This is one for the master race: once upon a time PCs were expensive. Very expensive. When it came to playing video games, consoles existed as a cheaper alternative. But that argument holds less weight today. The average cost of PCs has been steadily declining while consoles are slowly increasing in price.
Ben Thompson at Stratechery expands upon this observation, and uses it to make the argument that there is a massive gap in the market for a cheap, games focused device ala Apple TV to come in and gobble up profits. I'm not convinced that this is accurate -- that gap has mostly been filled by tablets, mobile devices and handhelds I'd argue -- but it does raise an interesting point: why have PCs continually gotten cheaper, while consoles have increased in price?
Thompson's argument is simple: by trying to make consoles catch all media devices, console manufacturers are driving up the price of consoles, but moving away from the needs of average consumers.
"Specifically," he writes, "incumbents are driven by their best customers to add more and more features that drive up the price, causing the incumbents’ product to move further and further away from the average customer’s needs."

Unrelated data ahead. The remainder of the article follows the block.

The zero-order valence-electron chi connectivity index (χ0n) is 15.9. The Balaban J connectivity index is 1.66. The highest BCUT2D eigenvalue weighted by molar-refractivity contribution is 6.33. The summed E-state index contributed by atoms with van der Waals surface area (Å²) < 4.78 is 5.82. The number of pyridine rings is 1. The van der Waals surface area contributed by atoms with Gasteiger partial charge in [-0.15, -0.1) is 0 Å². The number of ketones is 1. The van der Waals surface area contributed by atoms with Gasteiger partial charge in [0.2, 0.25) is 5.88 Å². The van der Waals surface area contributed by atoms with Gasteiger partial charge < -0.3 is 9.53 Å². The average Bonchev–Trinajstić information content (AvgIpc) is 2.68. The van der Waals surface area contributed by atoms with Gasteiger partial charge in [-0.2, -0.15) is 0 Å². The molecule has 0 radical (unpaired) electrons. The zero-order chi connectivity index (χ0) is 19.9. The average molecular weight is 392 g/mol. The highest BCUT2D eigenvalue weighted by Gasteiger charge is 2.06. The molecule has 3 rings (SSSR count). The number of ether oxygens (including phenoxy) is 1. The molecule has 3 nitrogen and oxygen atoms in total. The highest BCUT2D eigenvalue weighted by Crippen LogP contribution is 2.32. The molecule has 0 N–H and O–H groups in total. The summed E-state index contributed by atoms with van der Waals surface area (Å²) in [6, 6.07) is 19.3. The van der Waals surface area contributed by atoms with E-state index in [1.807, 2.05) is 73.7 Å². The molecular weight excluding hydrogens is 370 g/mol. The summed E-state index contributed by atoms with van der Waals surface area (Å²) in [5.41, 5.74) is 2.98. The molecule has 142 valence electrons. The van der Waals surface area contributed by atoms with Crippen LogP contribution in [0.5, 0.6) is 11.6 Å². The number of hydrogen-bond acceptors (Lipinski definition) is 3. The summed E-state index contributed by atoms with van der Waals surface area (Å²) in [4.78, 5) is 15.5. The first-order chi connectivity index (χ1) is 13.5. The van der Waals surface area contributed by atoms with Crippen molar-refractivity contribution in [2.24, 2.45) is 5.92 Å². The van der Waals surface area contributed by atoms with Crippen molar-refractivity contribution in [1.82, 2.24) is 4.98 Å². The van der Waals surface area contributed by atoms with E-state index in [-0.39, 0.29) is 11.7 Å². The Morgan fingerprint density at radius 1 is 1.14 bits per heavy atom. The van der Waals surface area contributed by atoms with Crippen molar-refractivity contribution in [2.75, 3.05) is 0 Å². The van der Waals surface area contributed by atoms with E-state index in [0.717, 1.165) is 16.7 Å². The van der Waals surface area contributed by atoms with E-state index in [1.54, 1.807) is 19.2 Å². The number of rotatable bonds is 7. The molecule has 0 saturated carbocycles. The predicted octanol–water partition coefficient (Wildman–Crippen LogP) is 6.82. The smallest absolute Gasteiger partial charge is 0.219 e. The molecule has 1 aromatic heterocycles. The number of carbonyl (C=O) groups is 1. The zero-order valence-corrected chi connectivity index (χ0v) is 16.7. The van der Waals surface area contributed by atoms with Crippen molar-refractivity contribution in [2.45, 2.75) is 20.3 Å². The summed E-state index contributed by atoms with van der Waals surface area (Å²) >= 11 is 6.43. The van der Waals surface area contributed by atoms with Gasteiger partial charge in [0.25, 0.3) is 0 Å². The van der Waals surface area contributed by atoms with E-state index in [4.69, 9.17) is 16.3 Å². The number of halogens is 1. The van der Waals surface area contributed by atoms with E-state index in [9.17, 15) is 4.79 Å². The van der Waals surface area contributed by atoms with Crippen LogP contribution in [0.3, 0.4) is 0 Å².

And Thompson uses the example of the Xbox One -- a device that has been slowly backtracking from it's all-in-one marketing messaging since the console was announced, to the point where its last E3 presentation focused exclusively on the Xbox One as a gaming device. This movement, you could argue, is a direct response to the PlayStation 4's success after pitching itself as a console designed almost exclusively for gaming (despite the fact that both consoles, by and large, have exactly the same feature set).
But could a cheaply made gaming device designed to be used with televisions actually work? I'd say no. The next step for that type of business model, I'd argue, is an eco-system built directly into TVs that mirrors the way we consume games on tablets. I'd say that's far more likely.
Via Business Insider